Wednesday, March 9, 2011

Impatiens capensis - Spotted Jewelweed

Impatiens capensis - Jewelweed also called Wild Balsam, Balsam-weed, Impatiens pallida, Pale-touch-me-not, Spotted touch-me-not, Snapweed, Slipperweed, Silverweed, Wild Lady's Slipper, Speckled Jewels, Wild Celandine, Quick-in-the-hand. 

Spotted Jewelweed is a North American native plant.  Impatiens means “impatient,” a reference to the fact  dried seed capsules that burst open when touched.  Capensis means “of the cape,” because it was believed incorrectly that the species was native to the Cape of Good Hope in Africa.
 
These plants are common in regions that are at least seasonally wet and partially shaded, such as creek beds or damp soils.  Plants are 3-5' high, with translucent and rather fragile stems with swollen joints.  The stem will pour forth a mucilaginous, watery juice when cut or bruised.  Leaves are bluish-green, oval-shaped, with shallow teeth, about 4" × 1¾".  Flowers bloom from July to October and occur in clusters of one to three.

Viewed from the side, flowers are shaped a bit like a horn of plenty, or Cornucopia.  They are yellow, with two large lower petals and one upper petal, with spots or patches of red-orange. Due to the spotting they may appear orange rather than yellow from the front.  Each flower is about ¾" in size.  The seed pods, about ¾-1¼" long, spread their seeds by drying into a spring-loaded form that pops upon contact, delighting children.  It is also usually found growing in proximity to poison ivy.  A close cousin, the yellow jewelweed, has no (or almost no) spots.

Spotted Jewelweed has long been used as a preventative for poison oakpoison ivy, stinging nettles (yellow dock is the preferred antidote), other plant induced rashes, bug bites and many other types of dermatitis.  Poultices and salves from Jewelweed are a folk remedy for bruises, burns, cuts, eczema, insect bites, sores, sprains, warts, and ringworm.  Is also considered a potent anti-fungal and has been used for eczema, athlete's foot, and scalp diseases.  The raw juice and leaves are used in topical skin treatments. It is not for internal use.

Some sources suggest that the crushed stems are best; others that stems, leaves and flowers can all be crushed together. If you have a choice, use stems only, from plants that haven’t flowered yet.  The juice extract can be prepared in the field simply by rolling and crushing a handful of jewelweed between the hands, then applying the sap to the exposed skin.
Spotted Jewelweed is uniformly considered to be much more effective on skin irritants than its close cousin, yellow jewelweed.  Most advocates believe that the jewelweed extract needs to be used within four hours, prior to the development of poison ivy blisters, but a few insist that it is helpful even when applied to blisters. Controlled studies sometimes confirm jewelweed’s effectiveness, but not always.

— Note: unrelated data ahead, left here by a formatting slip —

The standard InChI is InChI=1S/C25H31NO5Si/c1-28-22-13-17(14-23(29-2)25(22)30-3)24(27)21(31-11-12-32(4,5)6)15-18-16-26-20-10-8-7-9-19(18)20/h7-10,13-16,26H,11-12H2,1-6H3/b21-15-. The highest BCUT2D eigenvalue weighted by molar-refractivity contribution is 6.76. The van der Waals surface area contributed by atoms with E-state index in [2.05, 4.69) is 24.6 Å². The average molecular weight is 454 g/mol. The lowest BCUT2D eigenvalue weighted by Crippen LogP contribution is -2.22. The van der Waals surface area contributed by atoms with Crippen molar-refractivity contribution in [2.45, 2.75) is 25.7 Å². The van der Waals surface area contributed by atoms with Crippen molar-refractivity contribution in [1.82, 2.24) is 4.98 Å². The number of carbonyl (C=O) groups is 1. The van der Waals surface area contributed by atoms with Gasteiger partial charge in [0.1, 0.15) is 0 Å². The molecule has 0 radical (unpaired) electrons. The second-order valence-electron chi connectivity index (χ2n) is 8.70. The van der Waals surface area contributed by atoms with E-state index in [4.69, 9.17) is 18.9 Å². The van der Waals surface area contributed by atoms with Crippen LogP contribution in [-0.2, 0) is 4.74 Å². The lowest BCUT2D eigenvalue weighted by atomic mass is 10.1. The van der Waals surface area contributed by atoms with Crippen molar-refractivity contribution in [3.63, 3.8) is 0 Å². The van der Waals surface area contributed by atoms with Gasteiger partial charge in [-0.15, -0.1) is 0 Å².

Everyone agrees that poison ivy is often found in places where jewelweed is present.  But poison ivy also grows in places where Jewelweed cannot, so there is no guarantee that you can find it. 
 
Jewelweed extract can be included as an ingredient of soaps, available commercially; or frozen into ice cubes and saved for later.  So far there are no records of problems, such as allergic reactions, as a result of applying jewelweed extract. Since spotted jewelweed is fairly often found in the proximity of poison ivy, and it is easy to prepare by rubbing between the hands, there is no harm in attempting to use this remedy.

Spotted Jewelweed as a Poison Ivy Remedy: Boil a potful of jewelweed till the liquid is about half of the original volume; this liquid can be used to neutralize the poison ivy oils on skin; to preserve this liquid, freeze it in ice cube trays and keep cubes stored in plastic bags in freezer.  Whenever you come into contact with poison ivy, simply rub affected area with iced jewelweed cube.  It will keep in freezer for up to a year. You can also preserve the infusion by canning it in a pressure cooker. Do not make alcoholic tinctures from Jewelweed because some people have had bad reactions using jewelweed with alcohol.

Outdoorsman and proponent of natural diets, Euell Gibbons (9/14/11 - 12/29/75) was considered the father of wild foods during the 1960s. He recommended Jewelweed not only for curing poison ivy, but also as a vegetable.  He recommended that the young stems be boiled in water until tender. The water was frozen for later use as a medicine, but the stems, he said, were like eating string beans.  Most sources, however, say that this plant is for external use only.


Spotted Jewelweed is a valuable resourse for wildlife, often visited by nectar-loving animals, such as hummingbirds, bees, and butterflies and the seeds are eaten by Northern Bobwhite and White-footed Mice.





1 comment:

Betty Stone said...

thank you for this wonderfully indepth description of jewelweed. I am glad to know what this is, as it grows abundantly on our property in Alleghany County, NC.